Are Drones Ready for Forestry Applications?
At present drones are being put to a variety of uses within the Forestry sector. However, there are a few technological and regulatory advances that will be required in order to make the regular use of drones practical and economical for a broad range of applications. These changes are discussed below.
Beyond Line of Sight Flight
Currently the majority of commercial drone operations require that the pilot must maintain visual contact with the drone at all times. This requirement imposes restrictions on pilots, which greatly limits the range at which they can operate the drone. In forested environments it is often difficult to access vantage points that provide an unobstructed view of the drone while operating over the area of interest. Flights beyond line of sight would dramatically improve the pilot’s ability to fly over the area of interest reliably and cost effectively.
In most jurisdictions flying beyond line of sight is either coming soon or has only been permitted by regulation very recently. In Canada the first approved flight of this type occurred on February 24th, 2017. This approval was granted for the Aeryon SkyRanger drone – you can learn more here: https://www.aeryon.com/press-releases/skyranger-completes-transport-canada-approved-bvlos
Avoidance of Airspace Conflicts
In order to ensure the safety of manned aircraft and drones, systems must be developed to allow a drone to avoid conflicts with both manned and unmanned aircraft (drones). Ideally all drones would use sensors to both detect and avoid other aircraft. Systems must be light enough and consume little power in order to be suitable for use with small drones. These systems are advancing rapidly and will in very short order become standard equipment on commercial drones. In the fall of 2016 Echodyne announced the first successful demonstration of radar-equipped drone that could detect a light manned aircraft: http://echodyne.com/first-successful-airborne-detect-and-avoid-radar-test-on-a-small-drone/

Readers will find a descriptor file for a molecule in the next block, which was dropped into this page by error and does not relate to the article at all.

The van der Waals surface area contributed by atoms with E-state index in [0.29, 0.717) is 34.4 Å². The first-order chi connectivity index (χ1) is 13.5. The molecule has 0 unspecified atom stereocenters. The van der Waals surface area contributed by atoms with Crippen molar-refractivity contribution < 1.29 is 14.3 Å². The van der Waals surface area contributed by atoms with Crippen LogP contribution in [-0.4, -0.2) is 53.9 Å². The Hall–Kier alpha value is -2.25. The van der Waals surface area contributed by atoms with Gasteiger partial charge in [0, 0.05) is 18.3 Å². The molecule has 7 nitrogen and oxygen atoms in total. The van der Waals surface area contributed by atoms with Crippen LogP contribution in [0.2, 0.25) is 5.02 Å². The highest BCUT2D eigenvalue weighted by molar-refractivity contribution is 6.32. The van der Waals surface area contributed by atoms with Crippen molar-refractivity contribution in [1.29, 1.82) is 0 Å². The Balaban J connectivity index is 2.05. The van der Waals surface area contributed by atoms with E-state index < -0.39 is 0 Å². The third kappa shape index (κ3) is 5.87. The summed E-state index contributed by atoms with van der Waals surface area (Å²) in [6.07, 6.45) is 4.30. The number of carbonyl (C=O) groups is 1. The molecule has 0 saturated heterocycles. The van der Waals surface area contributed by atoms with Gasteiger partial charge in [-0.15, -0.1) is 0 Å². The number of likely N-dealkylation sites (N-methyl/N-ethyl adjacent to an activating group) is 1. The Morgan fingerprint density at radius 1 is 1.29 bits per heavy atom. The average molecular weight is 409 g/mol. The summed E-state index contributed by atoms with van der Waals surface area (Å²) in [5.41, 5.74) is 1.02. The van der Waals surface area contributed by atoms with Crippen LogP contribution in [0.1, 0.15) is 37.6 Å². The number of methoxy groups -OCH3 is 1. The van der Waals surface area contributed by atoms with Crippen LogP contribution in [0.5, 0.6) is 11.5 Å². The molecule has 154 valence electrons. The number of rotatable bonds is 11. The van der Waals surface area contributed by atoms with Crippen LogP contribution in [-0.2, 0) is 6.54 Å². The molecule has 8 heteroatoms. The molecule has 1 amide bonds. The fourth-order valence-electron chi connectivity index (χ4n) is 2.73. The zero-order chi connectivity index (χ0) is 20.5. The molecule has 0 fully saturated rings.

Conflicts can also be avoided by segregating airspace. In most jurisdictions this would require a change in regulation that would allow a drone to operate exclusively in a specified area for a limited period of time. This could work very well to avoid conflicts in remote areas that see little air traffic.
Expanded Weather Capabilities
There are few drones on the market that can operate when the weather is non-cooperative. Most drones are grounded even in light rain or winds over about 35 km/hour. With DJI’s introduction of the Matrice 200 commercial operations can be expanded to include light rain and temperatures from -20° to 45° C. If commercial operators need a drone for even broader operating conditions they will have to invest in an Aeryon SkyRanger: https://www.aeryon.com/aeryon-skyranger
Should you wait?
I would not suggest that you wait to start using drones within the forest industry. There are plenty of good applications right now. However, with advances in technology and changes in the regulatory environment these uses will expand rapidly. Get started with what is available now so that your business can begin getting some experience with the application of this technology.
By Brian Saunders